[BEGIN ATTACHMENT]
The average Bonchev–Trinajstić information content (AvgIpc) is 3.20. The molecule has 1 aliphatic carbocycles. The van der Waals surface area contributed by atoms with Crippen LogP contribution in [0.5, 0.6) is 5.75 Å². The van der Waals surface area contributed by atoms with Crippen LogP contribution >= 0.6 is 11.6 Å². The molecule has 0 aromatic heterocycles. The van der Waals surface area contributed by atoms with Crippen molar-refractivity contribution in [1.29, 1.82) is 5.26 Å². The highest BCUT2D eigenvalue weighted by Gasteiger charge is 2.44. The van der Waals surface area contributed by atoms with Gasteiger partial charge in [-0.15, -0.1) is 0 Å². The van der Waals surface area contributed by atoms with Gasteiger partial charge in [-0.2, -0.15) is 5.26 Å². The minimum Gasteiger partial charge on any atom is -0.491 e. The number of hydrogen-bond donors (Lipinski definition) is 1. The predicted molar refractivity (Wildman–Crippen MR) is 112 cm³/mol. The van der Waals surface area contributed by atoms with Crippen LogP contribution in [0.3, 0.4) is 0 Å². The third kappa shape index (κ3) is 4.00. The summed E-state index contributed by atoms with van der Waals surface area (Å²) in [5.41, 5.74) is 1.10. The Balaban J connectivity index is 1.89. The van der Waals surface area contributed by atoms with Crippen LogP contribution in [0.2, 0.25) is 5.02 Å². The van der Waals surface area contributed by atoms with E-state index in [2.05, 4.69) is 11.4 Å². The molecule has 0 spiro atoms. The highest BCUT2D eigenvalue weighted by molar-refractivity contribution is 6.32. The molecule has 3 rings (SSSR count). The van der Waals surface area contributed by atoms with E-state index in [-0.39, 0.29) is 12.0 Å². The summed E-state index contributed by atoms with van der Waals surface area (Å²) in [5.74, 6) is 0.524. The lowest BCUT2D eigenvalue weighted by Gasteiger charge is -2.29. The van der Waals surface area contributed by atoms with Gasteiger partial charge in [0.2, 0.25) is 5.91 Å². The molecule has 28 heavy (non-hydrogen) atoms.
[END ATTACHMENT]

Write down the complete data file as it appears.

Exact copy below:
The average Bonchev–Trinajstić information content (AvgIpc) is 3.20. The molecule has 1 aliphatic carbocycles. The van der Waals surface area contributed by atoms with Crippen LogP contribution in [0.5, 0.6) is 5.75 Å². The van der Waals surface area contributed by atoms with Crippen LogP contribution >= 0.6 is 11.6 Å². The molecule has 0 aromatic heterocycles. The van der Waals surface area contributed by atoms with Crippen molar-refractivity contribution in [1.29, 1.82) is 5.26 Å². The highest BCUT2D eigenvalue weighted by Gasteiger charge is 2.44. The van der Waals surface area contributed by atoms with Gasteiger partial charge in [-0.15, -0.1) is 0 Å². The van der Waals surface area contributed by atoms with Gasteiger partial charge in [-0.2, -0.15) is 5.26 Å². The minimum Gasteiger partial charge on any atom is -0.491 e. The number of hydrogen-bond donors (Lipinski definition) is 1. The predicted molar refractivity (Wildman–Crippen MR) is 112 cm³/mol. The van der Waals surface area contributed by atoms with Crippen LogP contribution in [0.3, 0.4) is 0 Å². The third kappa shape index (κ3) is 4.00. The summed E-state index contributed by atoms with van der Waals surface area (Å²) in [5.41, 5.74) is 1.10. The Balaban J connectivity index is 1.89. The van der Waals surface area contributed by atoms with Crippen LogP contribution in [0.2, 0.25) is 5.02 Å². The van der Waals surface area contributed by atoms with E-state index in [2.05, 4.69) is 11.4 Å². The molecule has 0 spiro atoms. The highest BCUT2D eigenvalue weighted by molar-refractivity contribution is 6.32. The molecule has 3 rings (SSSR count). The van der Waals surface area contributed by atoms with E-state index in [-0.39, 0.29) is 12.0 Å². The summed E-state index contributed by atoms with van der Waals surface area (Å²) in [5.74, 6) is 0.524. The lowest BCUT2D eigenvalue weighted by Gasteiger charge is -2.29. The van der Waals surface area contributed by atoms with Gasteiger partial charge in [0.2, 0.25) is 5.91 Å². The molecule has 28 heavy (non-hydrogen) atoms.